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A switch had flipped. The mountain was suddenly thundering with the screams of bugling bulls, and I was right in the middle of it. Young in my stick-and-string elk tenure, I had no idea what to do. So, I just went after the source of the deepest-, meanest-sounding beast on the mountain. I probably could have killed him, too, if I hadn’t been so stupid.

I had it in my mind then, like many hunters do, that the way you arrow a big archery elk is by setting up and calling him away from his cows and into bow range. Even then I should have known that that’s a low-odds proposition. Since then, I’ve learned that there’s a much better strategy for taking down the biggest bull on the mountain.  

Don’t Try To Call a Herd Bull Away From His Cows

Glassing for elk
Pinpoint the herd bull and then mark his location on a mapping app before slipping in. Jace Bauserman

Trying to lure the herd bull away from his cows is one of the biggest mistakes novice elk hunters make every year. Yes, the annual elk rut is the most exciting time to be in the woods, and when cows start coming in estrous, the mountains and canyons sound like something out of the Jurassic period. It’s exciting. But this can also be one of the most challenging times to kill a bull—any bull. Why? Because of the cows.

I’m often asked: How do you know if a bull has cows? The answer: If a bull is screaming on his own regularly and answering your bugle but doesn’t seem to budge, there’s a good chance he has cows.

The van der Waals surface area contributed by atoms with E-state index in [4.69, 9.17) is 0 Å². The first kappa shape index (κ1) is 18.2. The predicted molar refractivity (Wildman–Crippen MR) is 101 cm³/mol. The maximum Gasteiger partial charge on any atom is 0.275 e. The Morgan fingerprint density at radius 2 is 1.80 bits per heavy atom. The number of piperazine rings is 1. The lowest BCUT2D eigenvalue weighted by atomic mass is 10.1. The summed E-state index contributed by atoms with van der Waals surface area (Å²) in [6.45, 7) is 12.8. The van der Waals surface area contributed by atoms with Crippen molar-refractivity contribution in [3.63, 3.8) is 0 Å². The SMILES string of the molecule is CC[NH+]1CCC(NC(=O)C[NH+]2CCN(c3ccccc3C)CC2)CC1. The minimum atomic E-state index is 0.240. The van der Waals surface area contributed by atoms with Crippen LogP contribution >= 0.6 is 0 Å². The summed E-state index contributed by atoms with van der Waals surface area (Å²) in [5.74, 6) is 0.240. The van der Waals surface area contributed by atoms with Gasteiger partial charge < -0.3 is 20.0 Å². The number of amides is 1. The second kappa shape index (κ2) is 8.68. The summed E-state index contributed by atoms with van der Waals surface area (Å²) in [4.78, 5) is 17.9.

Real-life potential mates make calling a bull into bow range very difficult, and while there will likely be satellite bulls around, it can be tough to get these bulls to commit fully, too. They’ve had their butts handed to them a time or five by this point in the rut, and they’re hoping if they stay close to the cows, they’ll eventually steal one. The good news is that you can get the herd bull killed if you shut up, keep the wind and thermals in mind, and slip in close. 

Mark the Bull, Check the Wind, and Sneak In

Like most bowhunting tactics for elk, this technique works best when working with a buddy. However, it’s also one of the most effective solo tactics I’ve found. If a bull is bugling on his own and seems to be on fire, pinpoint his location on an excellent digital mapping app, like HuntStand. Next, use a good wind detector, like Liquid Smoke, to check the direction. You’ll also need to take note of the thermals. Most often, bulls with cows are most vocal during the morning and evening hours. During these times, thermals will be coming down the mountain, so be sure you’re below the elk before planning a stalk. 

With the bull’s position noted and wind/thermal direction detected, look at your digital mapping app and take note of the terrain that separates you from the bull. If you’re below the bull, which you should be, he has the upper hand in terms of getting a visual as you close the distance. Your best bet, then, is to circle one way or another and get on the same elevation line with the bull before working in close. Whenever the terrain or cover allows, get aggressive and close the distance quickly.